Skip to main content

Who are the 4.1 million people vaccinated in Massachusetts?

Use this tool to see who got vaccinated

Vince Dixon, Globe Staff
January 14, 2021 | Updated June 24, 2021
Supported by
museum of science logo
Illustration by Ryan Huddle
 During the first six months of Massachusetts’s vaccination rollout, The Boston Globe tracked which demographic groups in the state were getting vaccinated, compared to other groups. Each week the Globe updated the following visualizations with vaccination data provided by the Commonwealth of Massachusetts. After the state reached its goal of vaccinating 4.1 million residents the week of June 20, 2021, the tracker was updated one last time. To see the current status of vaccinations in Massachusetts, see our weekly updates.

More than 4.1 million people in Massachusetts, 60 percent of the state, are fully vaccinated against COVID-19. The state’s goal was to vaccinate that number of residents by the start of June 2021. Despite the delay and several hiccups throughout the vaccination rollout, Massachusetts has one of the highest vaccination rates in the United States, even as the country is set to miss the national target of distributing at least one dose of the vaccine to 70 percent of American adults by the Fourth of July.

The COVID-19 pandemic shut down much of the United States in March 2020 and claimed more than 17,600 lives in Massachusetts. The plan to vaccinate the majority of residents by the summer of 2021 seemed abstract when the first vaccines were produced in the Winter of 2020.  Initially, the two-dose Pfizer and Moderna vaccines were the only shots available to prioritized groups in December. Later, the single-dose Johnson & Johnson vaccine increased the number of shots. The inoculations were gradually distributed in three phases. Seniors, who are most vulnerable to the coronavirus, were among the first groups prioritized and are currently the most-vaccinated group in the Commonwealth. Today a vaccine is available to all residents 12 years old and older, and business in the state is slowly returning to normal.

The rollout got off to a rough start. In January, Massachusetts had one of the slowest distribution rates in the country. Technical difficulties and high demand early in the year made it difficult for many people to register for vaccination appointments. Despite the vaccine being currently available to most residents, the uptake remains unevenly distributed across race and age. Even with state-driven attempts to encourage Black and Latino people to get vaccinated, those groups remain one of the least-vaccinated groups in the state.

Continue scrolling for guided highlights showing what portion of the state and its sub-communities have been vaccinated compared to others. Skip ahead to explore the data on your own.

Advertisement Continue reading below

out of in the state have been fully vaccinated.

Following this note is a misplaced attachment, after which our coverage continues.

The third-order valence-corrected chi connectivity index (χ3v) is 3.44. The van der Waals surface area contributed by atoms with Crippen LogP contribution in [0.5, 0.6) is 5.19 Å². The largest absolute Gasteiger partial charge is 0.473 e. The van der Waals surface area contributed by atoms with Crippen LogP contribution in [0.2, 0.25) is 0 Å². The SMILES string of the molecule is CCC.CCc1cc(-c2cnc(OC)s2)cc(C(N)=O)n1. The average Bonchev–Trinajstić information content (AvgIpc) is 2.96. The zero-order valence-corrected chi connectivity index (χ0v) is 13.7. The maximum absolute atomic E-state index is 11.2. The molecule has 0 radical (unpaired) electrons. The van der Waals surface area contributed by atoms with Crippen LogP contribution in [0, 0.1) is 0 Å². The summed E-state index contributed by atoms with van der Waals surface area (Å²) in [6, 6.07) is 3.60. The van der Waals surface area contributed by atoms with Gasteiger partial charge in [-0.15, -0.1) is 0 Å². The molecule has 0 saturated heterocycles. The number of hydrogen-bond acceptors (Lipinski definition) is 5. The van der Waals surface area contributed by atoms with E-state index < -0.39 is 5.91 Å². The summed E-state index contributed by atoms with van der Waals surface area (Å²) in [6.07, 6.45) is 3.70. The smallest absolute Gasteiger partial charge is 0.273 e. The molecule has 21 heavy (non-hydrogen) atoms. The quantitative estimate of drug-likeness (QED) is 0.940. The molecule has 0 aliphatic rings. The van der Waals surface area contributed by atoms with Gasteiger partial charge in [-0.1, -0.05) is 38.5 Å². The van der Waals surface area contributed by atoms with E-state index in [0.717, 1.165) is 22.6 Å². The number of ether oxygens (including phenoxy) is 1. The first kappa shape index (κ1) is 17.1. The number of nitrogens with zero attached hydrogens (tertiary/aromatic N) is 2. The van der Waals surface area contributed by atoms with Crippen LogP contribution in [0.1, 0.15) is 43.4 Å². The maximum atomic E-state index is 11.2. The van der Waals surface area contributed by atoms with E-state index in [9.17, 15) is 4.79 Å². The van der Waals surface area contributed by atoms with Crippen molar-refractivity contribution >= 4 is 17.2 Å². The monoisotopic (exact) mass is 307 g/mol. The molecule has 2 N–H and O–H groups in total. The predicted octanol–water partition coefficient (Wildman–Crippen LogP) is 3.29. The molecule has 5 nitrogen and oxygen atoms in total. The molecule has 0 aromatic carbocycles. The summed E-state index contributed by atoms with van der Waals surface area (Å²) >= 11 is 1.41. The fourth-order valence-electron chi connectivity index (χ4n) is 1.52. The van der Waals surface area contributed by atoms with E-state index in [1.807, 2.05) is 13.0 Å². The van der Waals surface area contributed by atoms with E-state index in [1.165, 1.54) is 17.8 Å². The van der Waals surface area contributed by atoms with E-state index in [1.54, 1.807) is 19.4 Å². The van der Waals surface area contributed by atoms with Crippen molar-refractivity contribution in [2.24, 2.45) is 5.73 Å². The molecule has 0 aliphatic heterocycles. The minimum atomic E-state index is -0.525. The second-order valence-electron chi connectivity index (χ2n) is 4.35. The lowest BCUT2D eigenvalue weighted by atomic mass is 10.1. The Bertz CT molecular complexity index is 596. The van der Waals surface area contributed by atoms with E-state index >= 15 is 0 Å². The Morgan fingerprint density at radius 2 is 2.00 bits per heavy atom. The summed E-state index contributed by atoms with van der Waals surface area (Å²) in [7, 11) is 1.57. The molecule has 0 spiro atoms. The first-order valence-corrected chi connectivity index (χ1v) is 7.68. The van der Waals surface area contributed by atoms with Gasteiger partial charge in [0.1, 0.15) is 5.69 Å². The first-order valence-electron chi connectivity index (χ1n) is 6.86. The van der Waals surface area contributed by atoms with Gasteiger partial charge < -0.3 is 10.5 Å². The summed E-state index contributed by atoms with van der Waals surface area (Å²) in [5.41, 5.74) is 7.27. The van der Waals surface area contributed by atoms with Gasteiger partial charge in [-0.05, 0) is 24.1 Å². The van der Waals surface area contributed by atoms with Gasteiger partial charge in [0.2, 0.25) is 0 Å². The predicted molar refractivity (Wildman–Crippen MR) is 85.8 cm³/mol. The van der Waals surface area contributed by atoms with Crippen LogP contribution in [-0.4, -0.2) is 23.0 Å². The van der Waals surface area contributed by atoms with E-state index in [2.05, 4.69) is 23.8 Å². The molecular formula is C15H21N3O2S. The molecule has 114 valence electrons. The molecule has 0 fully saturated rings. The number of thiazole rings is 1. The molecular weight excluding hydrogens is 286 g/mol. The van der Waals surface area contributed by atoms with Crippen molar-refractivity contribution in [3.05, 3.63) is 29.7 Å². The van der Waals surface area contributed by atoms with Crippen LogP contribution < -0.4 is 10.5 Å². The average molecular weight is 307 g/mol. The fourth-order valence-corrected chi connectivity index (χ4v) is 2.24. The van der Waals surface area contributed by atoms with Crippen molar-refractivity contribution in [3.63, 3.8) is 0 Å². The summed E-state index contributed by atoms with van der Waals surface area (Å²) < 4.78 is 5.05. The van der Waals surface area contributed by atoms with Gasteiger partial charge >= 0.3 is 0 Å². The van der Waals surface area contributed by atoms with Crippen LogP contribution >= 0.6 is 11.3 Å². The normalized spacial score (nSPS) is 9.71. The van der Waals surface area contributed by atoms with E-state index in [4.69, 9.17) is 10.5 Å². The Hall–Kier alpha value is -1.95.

= 10,000 people
Source: Commonwealth of Massachusetts, Centers for Disease Control and Prevention; last updated: 6/24/21. Values in visual rounded to nearest 10,000th
Massachusetts distributed its first vaccine doses in mid-December. Nearly 4.8 million people in Massachusetts have gotten at least one dose of either of the three vaccines, according to the CDC. That is 80 percent of residents 12 years old and older who are eligible to receive a shot.
People 65 and older are among the most vulnerable to the virus, with more than 80 percent of COVID-19-related deaths in the U.S., according to the CDC. State data shows that 84 percent of seniors 65 and older are fully vaccinated. Meanwhile 82 percent of seniors 75 and older are fully vaccinated.
The first phase of the state’s rollout prioritized health care workers and first responders. Even though an estimated 14 percent of health care workers in hospitals and nursing homes in Massachusetts are Black according to research center Boston Indicators, Black residents accounted for less than 5 percent of vaccinations during the first phase. This rate has increased only slightly in Phase 2 and Phase 3, in which each week Black residents consistently accounted for 5 percent of full vaccinations, despite being 7 percent of the state population.
Inoculation has been the slowest among Latino residents. Only 40 percent of Latino people in Massachusetts have been vaccinated. The group also makes up only 8 percent of total vaccinations, despite representing 12 percent of the state population.
The state’s vaccination report shows there were  more women getting vaccinated than men. Men now account for 46 percent of fully vaccinated residents even though they make up 48 percent of the state’s population.
Women account for 54 percent of vaccinations, and represent 51 percent of the state population. In Phase 1 and Phase 2 of the rollout women accounted for a much larger percent of vaccinations, possibly due to frontline workers being more likely female, according to Boston Indicators.

Use the tool below to see what portion of different demographic groups in the state have been vaccinated.

See who has been vaccinated:
vaccinated out of from this group.
= 10,000 people
Source: Commonwealth of Massachusetts, Centers for Disease Control and Prevention; last updated: 6/24/21. Values in visual rounded to nearest 10,000th

Advertisement Continue reading below